Absolute gene expression for PR1, PR2, PRP and WRKY (SA signaling pathway) as well as for PR3 and ACO (JA/ET signaling pathway) of beech saplings for all treatments. Purple and yellow bars represent control plants at time zero and after six days. Black and green bars represent phosphite treated plants at time zero and after six days. Blue bars represent infected plants at 6 dpi. Red bars represent phosphite-treated and infected plants at time 6 dpi. Asterisks show level of significance (P≤0.05*; P≤0.01**; P≤0.001***); N.S. Not-significant; n = 4. The experiment was repeated three times showing similar results.

https://doi.org/10.1371/journal.pone.0087860.g006

Discussion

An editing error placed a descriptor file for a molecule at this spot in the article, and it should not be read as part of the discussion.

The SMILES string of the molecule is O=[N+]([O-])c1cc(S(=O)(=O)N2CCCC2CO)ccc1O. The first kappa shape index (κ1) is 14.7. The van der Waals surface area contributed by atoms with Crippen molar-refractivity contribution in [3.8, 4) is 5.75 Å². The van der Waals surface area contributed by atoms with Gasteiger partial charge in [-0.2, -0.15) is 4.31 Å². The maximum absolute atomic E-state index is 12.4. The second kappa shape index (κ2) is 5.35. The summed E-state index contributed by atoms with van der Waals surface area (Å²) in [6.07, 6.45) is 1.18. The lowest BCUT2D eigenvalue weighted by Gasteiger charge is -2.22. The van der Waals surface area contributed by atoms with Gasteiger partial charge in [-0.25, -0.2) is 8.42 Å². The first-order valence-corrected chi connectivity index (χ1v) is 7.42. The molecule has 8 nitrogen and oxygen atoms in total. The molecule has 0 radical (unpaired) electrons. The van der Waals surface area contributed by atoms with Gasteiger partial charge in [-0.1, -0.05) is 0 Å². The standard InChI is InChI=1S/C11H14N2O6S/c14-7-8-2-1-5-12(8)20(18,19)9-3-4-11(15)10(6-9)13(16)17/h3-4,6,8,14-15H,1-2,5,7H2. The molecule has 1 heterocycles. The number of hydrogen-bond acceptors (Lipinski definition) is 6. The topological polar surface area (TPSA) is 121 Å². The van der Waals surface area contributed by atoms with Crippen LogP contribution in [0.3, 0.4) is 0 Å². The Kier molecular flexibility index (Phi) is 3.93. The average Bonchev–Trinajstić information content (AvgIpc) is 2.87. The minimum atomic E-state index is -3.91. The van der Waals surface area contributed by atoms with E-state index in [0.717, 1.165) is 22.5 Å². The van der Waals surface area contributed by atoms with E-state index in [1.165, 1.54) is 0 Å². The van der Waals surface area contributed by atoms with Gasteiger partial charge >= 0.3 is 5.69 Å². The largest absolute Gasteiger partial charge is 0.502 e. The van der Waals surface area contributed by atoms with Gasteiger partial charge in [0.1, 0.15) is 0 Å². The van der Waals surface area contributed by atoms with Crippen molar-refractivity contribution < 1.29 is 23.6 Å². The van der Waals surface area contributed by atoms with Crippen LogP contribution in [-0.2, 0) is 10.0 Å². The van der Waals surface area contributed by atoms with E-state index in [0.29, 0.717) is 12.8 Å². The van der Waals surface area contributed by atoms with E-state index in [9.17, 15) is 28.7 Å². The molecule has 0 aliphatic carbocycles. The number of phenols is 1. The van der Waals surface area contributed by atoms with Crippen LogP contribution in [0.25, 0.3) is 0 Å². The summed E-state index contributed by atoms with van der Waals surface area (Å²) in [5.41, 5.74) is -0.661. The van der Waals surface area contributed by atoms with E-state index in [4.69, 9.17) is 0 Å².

In this study, the effects of Phi on beech plants, as well as the ability of the chemical to protect the host towards root infection by the highly aggressive pathogen P. plurivora were analyzed. In vitro assays proved that mycelial growth was inhibited in a dose-dependent manner and the EC50 value was calculated as 34 µg/ml of Phi. Surprisingly, growth of P. plurivora was not inhibited totally, even at the highest Phi concentrations, possibly indicating that the P. plurivora isolate was able to detoxify phosphite to a certain amount. Similar results were also reported showing that some P. cinnamomi isolates were less sensitive to phosphite than others [23]. The authors concluded that sensitivity to Phi may vary within species or even within isolates. Besides affecting mycelia growth, Phi had also an effect on zoospores. Less than 5 µg/ml of Phi was sufficient to stop zoospores production to 50 per cent. Similar EC-values were also calculated for the effect of phosphorous acid, fosetyl-Al, fosetyl-Ca as well as fosetyl-Na on sporangia formation and zoospore release of P. cinnamomi and P. citricola [18].